Anti-Seijas PAC: State Attorney Probes Show Double Standard

Kentward Forbes is in trouble with the Florida Elections Commission, but he doesn’t have to worry about the Miami-Dade State Attorney’s Office coming after him. The FEC recently found probable cause that the Redland community activist broke state law governing political campaigns.

Last July, Forbes formed a political action committee to recall Redland Community Councilwoman Patricia Wade. The PAC (Forbes was chairman and treasurer) raised $3,500 and spent $3,463 before abandoning its mission this past October. The councilwoman’s husband, John Wade, complained to the elections commission that Forbes used the PAC for his own personal benefit. “When it became obvious that this PAC was not playing by the rules I felt obligated to report it,” Wade said recently. Forbes declined comment.

Under oath, Forbes admitted to FEC investigators he had cashed $2,200 from the PAC’s bank account and reported it as “compensation,” but that he actually used the money to pay petition gatherers, which is prohibited under state law. Another $500 expense for “printed materials” was also used to pay workers. Forbes was supposed to pay each employee with a check and list their names on the PAC’s financial report to the state.

According to the FEC investigator’s report, Forbes “deliberately attempted to hide from the public the names of individuals who were working for and being paid by the committee.” The FEC is expected to release its final ruling on June 1.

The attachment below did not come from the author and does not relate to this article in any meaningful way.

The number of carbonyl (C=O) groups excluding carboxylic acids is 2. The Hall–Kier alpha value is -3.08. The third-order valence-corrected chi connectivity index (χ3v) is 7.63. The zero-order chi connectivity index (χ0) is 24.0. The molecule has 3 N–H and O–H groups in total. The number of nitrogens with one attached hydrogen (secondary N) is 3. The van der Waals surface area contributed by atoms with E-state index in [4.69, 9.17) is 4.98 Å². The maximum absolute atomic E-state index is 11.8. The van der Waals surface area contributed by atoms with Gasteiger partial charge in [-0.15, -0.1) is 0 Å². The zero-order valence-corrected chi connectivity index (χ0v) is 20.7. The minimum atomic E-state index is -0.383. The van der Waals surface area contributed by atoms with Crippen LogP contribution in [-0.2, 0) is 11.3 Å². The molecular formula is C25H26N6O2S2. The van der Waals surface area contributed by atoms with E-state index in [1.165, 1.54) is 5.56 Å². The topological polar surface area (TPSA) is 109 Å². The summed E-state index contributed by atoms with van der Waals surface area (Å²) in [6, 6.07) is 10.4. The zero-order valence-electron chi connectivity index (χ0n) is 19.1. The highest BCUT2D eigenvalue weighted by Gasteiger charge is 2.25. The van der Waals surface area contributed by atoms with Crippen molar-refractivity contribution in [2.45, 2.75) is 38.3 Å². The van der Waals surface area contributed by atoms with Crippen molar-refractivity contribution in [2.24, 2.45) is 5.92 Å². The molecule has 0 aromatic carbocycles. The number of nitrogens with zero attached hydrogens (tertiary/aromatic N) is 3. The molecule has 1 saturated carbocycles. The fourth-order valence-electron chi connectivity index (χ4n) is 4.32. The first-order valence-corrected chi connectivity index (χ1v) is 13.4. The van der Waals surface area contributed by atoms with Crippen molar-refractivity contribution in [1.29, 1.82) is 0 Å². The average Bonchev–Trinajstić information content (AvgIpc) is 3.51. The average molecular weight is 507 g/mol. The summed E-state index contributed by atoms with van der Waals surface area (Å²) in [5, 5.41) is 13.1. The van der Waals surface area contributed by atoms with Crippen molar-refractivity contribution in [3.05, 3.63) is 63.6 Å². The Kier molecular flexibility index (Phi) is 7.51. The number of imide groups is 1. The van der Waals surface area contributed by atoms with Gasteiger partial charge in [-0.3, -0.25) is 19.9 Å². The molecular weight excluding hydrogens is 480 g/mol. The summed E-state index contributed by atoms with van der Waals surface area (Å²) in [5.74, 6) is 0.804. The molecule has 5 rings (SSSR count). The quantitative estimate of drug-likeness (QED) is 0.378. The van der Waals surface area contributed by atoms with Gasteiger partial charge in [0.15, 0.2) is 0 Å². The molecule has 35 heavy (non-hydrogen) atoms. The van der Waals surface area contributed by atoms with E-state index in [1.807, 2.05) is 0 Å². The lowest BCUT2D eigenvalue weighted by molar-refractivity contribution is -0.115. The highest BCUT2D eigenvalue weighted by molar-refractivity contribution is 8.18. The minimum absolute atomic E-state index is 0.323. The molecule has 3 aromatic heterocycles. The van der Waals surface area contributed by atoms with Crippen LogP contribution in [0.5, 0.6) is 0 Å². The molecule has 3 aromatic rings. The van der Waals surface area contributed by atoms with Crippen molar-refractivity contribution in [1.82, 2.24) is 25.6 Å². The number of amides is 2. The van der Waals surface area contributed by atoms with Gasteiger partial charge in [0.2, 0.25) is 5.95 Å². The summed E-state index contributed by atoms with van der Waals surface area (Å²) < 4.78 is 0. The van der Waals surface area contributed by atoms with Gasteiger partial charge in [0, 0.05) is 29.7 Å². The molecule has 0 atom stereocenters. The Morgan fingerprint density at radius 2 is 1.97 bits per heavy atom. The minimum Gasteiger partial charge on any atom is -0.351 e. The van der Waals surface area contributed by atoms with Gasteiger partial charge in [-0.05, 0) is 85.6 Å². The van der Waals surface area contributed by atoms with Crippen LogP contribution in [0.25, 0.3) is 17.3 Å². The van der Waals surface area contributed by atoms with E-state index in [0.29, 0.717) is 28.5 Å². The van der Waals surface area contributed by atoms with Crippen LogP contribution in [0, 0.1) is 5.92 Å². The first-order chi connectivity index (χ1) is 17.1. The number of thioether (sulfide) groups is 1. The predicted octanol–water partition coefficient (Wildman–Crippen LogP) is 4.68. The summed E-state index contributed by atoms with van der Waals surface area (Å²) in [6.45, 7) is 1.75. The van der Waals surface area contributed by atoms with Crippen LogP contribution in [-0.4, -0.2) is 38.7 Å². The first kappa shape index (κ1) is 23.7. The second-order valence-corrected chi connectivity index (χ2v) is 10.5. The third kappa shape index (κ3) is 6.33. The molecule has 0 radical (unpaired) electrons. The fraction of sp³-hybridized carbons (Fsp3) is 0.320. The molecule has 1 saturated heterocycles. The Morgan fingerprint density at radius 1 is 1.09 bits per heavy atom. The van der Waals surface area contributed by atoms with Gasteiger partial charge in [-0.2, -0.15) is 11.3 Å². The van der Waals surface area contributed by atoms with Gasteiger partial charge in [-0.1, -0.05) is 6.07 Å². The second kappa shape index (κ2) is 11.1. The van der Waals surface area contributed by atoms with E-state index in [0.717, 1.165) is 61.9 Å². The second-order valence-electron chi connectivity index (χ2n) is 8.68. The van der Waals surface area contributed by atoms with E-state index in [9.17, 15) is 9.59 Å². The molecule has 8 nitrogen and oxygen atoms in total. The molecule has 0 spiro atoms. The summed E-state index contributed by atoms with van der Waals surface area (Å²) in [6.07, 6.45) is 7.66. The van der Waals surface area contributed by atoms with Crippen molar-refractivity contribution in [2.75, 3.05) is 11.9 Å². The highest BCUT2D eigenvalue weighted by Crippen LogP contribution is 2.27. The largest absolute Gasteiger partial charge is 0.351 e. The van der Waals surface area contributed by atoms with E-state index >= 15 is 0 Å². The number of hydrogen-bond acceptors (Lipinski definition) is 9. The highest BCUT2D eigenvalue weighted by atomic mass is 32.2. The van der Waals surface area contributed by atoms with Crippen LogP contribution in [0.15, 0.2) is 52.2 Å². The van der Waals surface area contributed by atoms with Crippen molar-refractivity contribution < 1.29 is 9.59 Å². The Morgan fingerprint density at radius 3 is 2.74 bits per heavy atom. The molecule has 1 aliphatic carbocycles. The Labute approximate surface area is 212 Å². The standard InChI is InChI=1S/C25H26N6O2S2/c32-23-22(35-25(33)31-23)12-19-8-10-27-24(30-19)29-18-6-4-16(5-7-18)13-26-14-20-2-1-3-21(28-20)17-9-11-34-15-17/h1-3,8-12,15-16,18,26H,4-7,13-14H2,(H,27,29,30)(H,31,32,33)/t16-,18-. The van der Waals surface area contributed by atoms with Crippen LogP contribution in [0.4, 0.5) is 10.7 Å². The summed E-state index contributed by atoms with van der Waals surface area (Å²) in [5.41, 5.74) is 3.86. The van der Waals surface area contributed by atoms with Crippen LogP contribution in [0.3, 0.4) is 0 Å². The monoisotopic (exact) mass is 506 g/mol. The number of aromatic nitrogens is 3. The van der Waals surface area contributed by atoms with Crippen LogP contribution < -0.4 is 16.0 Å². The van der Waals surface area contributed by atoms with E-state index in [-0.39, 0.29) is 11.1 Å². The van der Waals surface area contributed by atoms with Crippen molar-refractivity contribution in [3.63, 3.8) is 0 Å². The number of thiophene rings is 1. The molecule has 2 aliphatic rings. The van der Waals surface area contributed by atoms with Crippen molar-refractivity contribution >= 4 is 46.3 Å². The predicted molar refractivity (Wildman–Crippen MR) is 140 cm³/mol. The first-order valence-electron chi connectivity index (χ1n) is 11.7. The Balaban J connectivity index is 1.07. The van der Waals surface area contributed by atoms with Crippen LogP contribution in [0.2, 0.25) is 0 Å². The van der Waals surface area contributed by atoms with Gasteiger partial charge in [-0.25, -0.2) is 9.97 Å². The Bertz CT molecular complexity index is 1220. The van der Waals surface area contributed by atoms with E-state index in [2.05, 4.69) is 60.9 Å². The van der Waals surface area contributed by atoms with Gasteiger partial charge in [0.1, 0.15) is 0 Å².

Forbes could face up to $3,000 in fines. He may have committed at least a first degree misdemeanor; should he be criminally investigated, he could face up to a year in jail. Indeed, John Wade already urged the Miami-Dade Police public corruption unit to open a probe into Forbes’s campaign. However, when the detectives took their initial findings to Joe Centorino, the Miami-Dade State Attorney’s Office chief public corruption prosecutor, he declined, citing insufficient evidence.

John Wade claims Centorino is not investigating Forbes because Wade and his wife were members of the anti-Natacha Seijas political action committee currently under investigation by Centorino. “There seems to be a double standard here,” Wade complains, “as if the state attorney’s office is picking and choosing who they want to prosecute.”

Centorino denies that is the case. The public corruption prosecutor says he will review the FEC’s final decision on Forbes to reassess if a criminal investigation is warranted. “When someone is paying workers in cash that kind of allegation usually goes to the elections commission,” Centorino says. “Now if he was stealing money from the campaign, we would certainly get involved.” --Francisco Alvarado